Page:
Summary: Gulf states are making deals with the king of crypto as they compete to establish global dominance of a market that with the collapse of FDX has significant questions hanging over it.
It was by all accounts a glittering event. The governor of the Central Bank of Bahrain (CBB) was in attendance, as was the CEO of the Bahrain Economic Development Board. The location was the Bahrain Institute for Banking and Finance and the occasion was the launch of the Bahrain platform of the global blockchain behemoth Binance. The star attraction was the man known in the world of bitcoin as CZ, Changpeng Zhao, the Chinese-Canadian CEO of Binance.
In just five years, beginning in 2017, Zhao has built what is described as the world’s biggest crypto exchange which according to Fortune has processed up to US$140 billion in a single day. Along the way he has become one of the world’s richest persons, a multi-billionaire many times over who, according to his own claims once worked at a McDonald’s in Vancouver.
The 16 January event in Manama was hailed as evidence of “Bahrain’s position as a leading hub for crypto assets, blockchain and fintech innovations, not just in the region but around the world” by Khalid Humaidan, the head of the Bahrain Economic Development Board. Rasheed al-Maraj the CBB governor cited the deal as further evidence that Bahrain was developing “a supervisory framework that facilitates innovation and appropriate regulatory controls for encrypted asset trading service providers and their clients, based on global trends and developments in financial services.”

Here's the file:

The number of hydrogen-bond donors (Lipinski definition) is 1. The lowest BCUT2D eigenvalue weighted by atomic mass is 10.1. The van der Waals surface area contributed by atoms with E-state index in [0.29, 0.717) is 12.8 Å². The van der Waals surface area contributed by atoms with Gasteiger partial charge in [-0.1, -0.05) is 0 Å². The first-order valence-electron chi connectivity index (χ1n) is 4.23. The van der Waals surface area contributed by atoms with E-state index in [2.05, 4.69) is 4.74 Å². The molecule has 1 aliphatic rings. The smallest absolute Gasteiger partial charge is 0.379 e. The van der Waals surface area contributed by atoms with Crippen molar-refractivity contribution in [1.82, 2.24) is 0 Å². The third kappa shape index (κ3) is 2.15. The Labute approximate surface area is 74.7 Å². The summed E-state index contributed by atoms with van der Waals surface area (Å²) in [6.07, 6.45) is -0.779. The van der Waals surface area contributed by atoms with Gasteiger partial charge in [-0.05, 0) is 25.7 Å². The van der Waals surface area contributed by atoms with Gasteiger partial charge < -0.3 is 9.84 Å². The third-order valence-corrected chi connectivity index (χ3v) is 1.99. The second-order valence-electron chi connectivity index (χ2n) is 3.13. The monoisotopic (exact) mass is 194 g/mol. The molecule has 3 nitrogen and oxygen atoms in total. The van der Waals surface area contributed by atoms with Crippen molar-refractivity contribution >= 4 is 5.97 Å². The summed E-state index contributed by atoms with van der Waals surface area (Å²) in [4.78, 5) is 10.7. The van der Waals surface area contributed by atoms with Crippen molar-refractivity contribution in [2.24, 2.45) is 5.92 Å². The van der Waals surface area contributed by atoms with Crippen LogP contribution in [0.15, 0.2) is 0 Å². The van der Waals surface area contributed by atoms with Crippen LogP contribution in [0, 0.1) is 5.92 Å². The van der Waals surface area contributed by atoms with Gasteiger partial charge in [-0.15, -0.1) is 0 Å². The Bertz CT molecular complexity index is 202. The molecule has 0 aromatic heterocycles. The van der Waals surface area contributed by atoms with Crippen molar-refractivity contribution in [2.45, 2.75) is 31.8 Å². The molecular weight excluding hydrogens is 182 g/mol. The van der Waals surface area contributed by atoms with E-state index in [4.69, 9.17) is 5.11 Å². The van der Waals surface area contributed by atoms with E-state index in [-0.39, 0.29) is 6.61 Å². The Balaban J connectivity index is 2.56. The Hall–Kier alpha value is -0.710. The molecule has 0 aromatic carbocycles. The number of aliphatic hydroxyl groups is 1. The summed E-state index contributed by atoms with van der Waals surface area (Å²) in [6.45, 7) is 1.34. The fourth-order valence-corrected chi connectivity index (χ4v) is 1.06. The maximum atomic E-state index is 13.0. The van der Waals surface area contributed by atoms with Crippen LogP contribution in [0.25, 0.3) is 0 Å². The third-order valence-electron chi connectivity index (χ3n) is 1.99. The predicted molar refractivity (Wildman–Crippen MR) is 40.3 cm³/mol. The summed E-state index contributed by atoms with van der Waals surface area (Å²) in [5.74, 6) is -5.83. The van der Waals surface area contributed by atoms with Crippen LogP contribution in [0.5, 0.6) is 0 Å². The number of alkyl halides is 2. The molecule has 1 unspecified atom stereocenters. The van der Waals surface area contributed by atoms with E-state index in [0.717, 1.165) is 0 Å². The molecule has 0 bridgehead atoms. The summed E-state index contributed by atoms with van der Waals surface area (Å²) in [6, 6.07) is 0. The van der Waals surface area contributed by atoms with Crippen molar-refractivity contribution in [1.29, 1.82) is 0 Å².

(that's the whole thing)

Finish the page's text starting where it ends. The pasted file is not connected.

With Binance naming Manama as its regional base Bahrain could be seen as getting a significant step up in the race to become MENA’s bitcoin top dog. As Richard Teng, Binance’s regional head for Europe and MENA put it: “Working with the government of Bahrain and witnessing the country’s forward-thinking perspectives towards the crypto asset industry has been an excellent experience.”
CZ, though the star of the show, chose to keep a low profile. That may be because he and Binance continue to be the subject of an investigation by the US Department of Justice. The DoJ, is considering charges related to unlicensed money transmission, money laundering conspiracy and criminal sanctions violations, the last mentioned believed to do with Iran.
In the UK, the Financial Conduct Authority (FCA) ordered Binance to halt its regulated activities and warned consumers about the company. That was in June 2021. Subsequently, however, Binance worked out a deal with a London-based firm that enabled it to get back into business, leaving the FCA to rue that, despite its continuing concerns, it lacked the authority to block the arrangement.
Zhao had pulled off a similar ruse in the US, after Binance was blocked there in 2019. He simply set up a new company Binance.US which continues to operate by complying with existing laws and regulations. Even so one bitcoin advisor notes “Binance.US doesn’t offer any information about how your investment will be secured, stored, or protected by the firm, unlike other cryptocurrency exchanges.”